1hr 1min

11 Feb 2020

Most Popular

Episode artwork

Roger Gilles, "Women on the Move: The Forgotten Era of Women’s Bicycle Racing" (U Nebraska Press, 2018)

New Books in History

Today we are joined by Roger Gilles, Director of the Honors College and Professor of Writing at Grand Valley State University, and author of Women on the Move: The Forgotten Era of Women’s Bicycle Racing (University of Nebraska Press, 2018). In our conversation, we discussed the rise of women’s velodrome racing in the American Midwest in the 1890s, the business of six-day cycling, and the gender politics of women’s racing.In Women on the Move, Gilles recovers the history of women’s cycle racing in the 1890s. Female scorchers like Tillie “The Terrible Swede” Anderson, Lizzie Glaw, and Dottie Farnsworth barnstormed across the Midwest from Oklahoma City to Pittsburgh. Their sport proved to be popular, even more so than men’s endurance six-day events. They raced on steeply banked short tracks, pedalled at speeds up to 30 miles per hour, braved severe injuries from crashes, dealt with wardrobe malfunctions, and won enormous prizes. They were America’s first famous female athletes.Gilles’ work traces the intersections that gave rise to women’s bicycle racing in the 1890s. Tillie Anderson and the other racers navigated the cycling boom, which followed the invention of the safety bike; the rise of the suffrage movement; the increasing industrialization of midwestern cities; the migration of millions of Europeans to the United States; and the gender politics of the Victorian era.The craze ended almost as quickly as it began in the early 20th century – replaced by automobile racing, undermined by charges of fixing, undercut by lower revenues, and damaged by the increasingly strategic and tactical insight of the racers that made the sport more professional but less exciting for spectators.Women on the Move restores women’s racing to the pantheon of 19th century American sport and will appeal to readers interested in the overlap between cycling, sports business, migration, and gender.Keith Rathbone is a lecturer at Macquarie University in Sydney, Australia. He researches twentieth-century French social and cultural history. His manuscript, entitled A Nation in Play: Physical Culture, the State, and Society during France’s Dark Years, 1932-1948, examines physical education and sports in order to better understand civic life under the dual authoritarian systems of the German Occupation and the Vichy Regime. If you have a title to suggest for this podcast, please contact him at keith.rathbone@mq.edu.au. Learn more about your ad choices. Visit megaphone.fm/adchoicesSupport our show by becoming a premium member! https://newbooksnetwork.supportingcast.fm/history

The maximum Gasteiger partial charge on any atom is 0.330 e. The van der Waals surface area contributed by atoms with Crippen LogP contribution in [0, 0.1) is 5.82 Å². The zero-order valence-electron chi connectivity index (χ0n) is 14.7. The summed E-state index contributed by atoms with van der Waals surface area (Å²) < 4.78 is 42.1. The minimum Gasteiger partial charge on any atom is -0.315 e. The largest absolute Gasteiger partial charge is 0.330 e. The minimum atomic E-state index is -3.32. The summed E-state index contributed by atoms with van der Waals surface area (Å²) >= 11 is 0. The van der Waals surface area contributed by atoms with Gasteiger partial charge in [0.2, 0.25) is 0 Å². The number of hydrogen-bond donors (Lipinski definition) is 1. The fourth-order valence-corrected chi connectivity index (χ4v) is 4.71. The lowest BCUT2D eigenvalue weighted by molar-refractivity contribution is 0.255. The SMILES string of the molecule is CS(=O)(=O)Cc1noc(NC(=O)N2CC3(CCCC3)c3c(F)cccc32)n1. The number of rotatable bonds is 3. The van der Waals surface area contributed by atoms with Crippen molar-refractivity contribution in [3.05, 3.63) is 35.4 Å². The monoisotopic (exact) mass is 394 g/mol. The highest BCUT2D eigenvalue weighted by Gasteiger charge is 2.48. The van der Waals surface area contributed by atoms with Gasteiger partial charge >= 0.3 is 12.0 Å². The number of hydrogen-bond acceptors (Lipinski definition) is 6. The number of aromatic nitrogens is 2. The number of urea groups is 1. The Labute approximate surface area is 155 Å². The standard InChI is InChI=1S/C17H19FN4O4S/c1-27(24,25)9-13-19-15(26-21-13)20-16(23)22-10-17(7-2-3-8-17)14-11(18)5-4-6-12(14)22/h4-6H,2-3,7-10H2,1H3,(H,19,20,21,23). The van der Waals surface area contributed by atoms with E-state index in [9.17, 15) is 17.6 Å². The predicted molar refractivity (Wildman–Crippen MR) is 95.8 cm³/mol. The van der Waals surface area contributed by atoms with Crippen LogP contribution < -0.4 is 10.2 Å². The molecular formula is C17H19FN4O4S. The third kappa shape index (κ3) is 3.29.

1hr 1min

11 Feb 2020

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Ep. 33 - Roger Gilles author of Women on the Move

Bikes or Death

In this episode I interview Roger Gilles, author of Women on the Move: The Forgotten Era of Women's Bicycle Racing. I originally became interested in this book when a documentary I was watching (called Bicycle) mentioned a bike racer by the name of Dottie Farnsworth. As a Farnsworth myself, and knowing that it is an uncommon name, I knew there was a good chance I was related to her. My mom happens to be a genealogist, so I put her to work on the lineage while I started my search to track down everything I could find out about Dottie Farnsworth. As it turns out there was very little out there, but I did find some pictures and other bits of information floating around on the internet. Dottie Farnsworth Shortly after I started my search, Roger released his new book Women on the Move featuring Dottie as one of the main characters, along with many other equally fascinating women. What started as a search to find out more about a distant relative turned into a eye opening journey that paints a picture of a time period in our sport that I was completely unaware of. The book covers a 7 year period from 1985-1902 when women's endurance cycling races were at an all time high in America. The women who dared to race were truly pioneers, pushing the boundaries of not only what everyone thought was physically possible, but also the clothing and social norms of the time. They truly had to fight on and off the track to pursue their goals, and what they accomplished is truly astonishing. We all owe these women so much, but I hope women in particular will find inspiration in these stories of courage and athletic accomplishments that took place only 120 years ago.

1hr 21mins

14 Jan 2020